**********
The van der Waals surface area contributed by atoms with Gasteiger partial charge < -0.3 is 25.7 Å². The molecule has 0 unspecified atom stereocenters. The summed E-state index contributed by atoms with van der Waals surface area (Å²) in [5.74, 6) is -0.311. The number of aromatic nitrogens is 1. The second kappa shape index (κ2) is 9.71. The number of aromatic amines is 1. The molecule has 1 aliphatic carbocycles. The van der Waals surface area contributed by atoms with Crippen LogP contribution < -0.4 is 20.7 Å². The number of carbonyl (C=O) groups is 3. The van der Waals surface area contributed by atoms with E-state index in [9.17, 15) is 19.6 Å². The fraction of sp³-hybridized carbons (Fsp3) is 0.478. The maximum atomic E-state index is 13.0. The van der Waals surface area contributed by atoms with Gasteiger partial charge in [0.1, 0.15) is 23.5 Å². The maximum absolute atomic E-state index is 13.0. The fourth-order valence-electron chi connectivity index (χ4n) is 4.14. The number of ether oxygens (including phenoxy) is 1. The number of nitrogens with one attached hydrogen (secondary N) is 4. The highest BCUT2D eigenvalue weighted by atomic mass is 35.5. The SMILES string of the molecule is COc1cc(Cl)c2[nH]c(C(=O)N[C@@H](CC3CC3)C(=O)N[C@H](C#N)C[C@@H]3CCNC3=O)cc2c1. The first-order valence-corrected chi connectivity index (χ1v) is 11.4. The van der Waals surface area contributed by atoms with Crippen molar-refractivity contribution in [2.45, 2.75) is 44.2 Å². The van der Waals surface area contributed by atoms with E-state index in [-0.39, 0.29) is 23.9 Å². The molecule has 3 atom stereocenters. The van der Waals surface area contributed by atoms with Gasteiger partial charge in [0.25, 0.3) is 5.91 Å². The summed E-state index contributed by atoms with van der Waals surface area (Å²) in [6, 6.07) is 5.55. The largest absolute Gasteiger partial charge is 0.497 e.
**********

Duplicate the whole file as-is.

The van der Waals surface area contributed by atoms with Gasteiger partial charge < -0.3 is 25.7 Å². The molecule has 0 unspecified atom stereocenters. The summed E-state index contributed by atoms with van der Waals surface area (Å²) in [5.74, 6) is -0.311. The number of aromatic nitrogens is 1. The second kappa shape index (κ2) is 9.71. The number of aromatic amines is 1. The molecule has 1 aliphatic carbocycles. The van der Waals surface area contributed by atoms with Crippen LogP contribution < -0.4 is 20.7 Å². The number of carbonyl (C=O) groups is 3. The van der Waals surface area contributed by atoms with E-state index in [9.17, 15) is 19.6 Å². The fraction of sp³-hybridized carbons (Fsp3) is 0.478. The maximum atomic E-state index is 13.0. The van der Waals surface area contributed by atoms with Gasteiger partial charge in [0.1, 0.15) is 23.5 Å². The maximum absolute atomic E-state index is 13.0. The fourth-order valence-electron chi connectivity index (χ4n) is 4.14. The number of ether oxygens (including phenoxy) is 1. The number of nitrogens with one attached hydrogen (secondary N) is 4. The highest BCUT2D eigenvalue weighted by atomic mass is 35.5. The SMILES string of the molecule is COc1cc(Cl)c2[nH]c(C(=O)N[C@@H](CC3CC3)C(=O)N[C@H](C#N)C[C@@H]3CCNC3=O)cc2c1. The first-order valence-corrected chi connectivity index (χ1v) is 11.4. The van der Waals surface area contributed by atoms with Crippen molar-refractivity contribution in [2.45, 2.75) is 44.2 Å². The van der Waals surface area contributed by atoms with E-state index in [-0.39, 0.29) is 23.9 Å². The molecule has 3 atom stereocenters. The van der Waals surface area contributed by atoms with Gasteiger partial charge in [0.25, 0.3) is 5.91 Å². The summed E-state index contributed by atoms with van der Waals surface area (Å²) in [6, 6.07) is 5.55. The largest absolute Gasteiger partial charge is 0.497 e.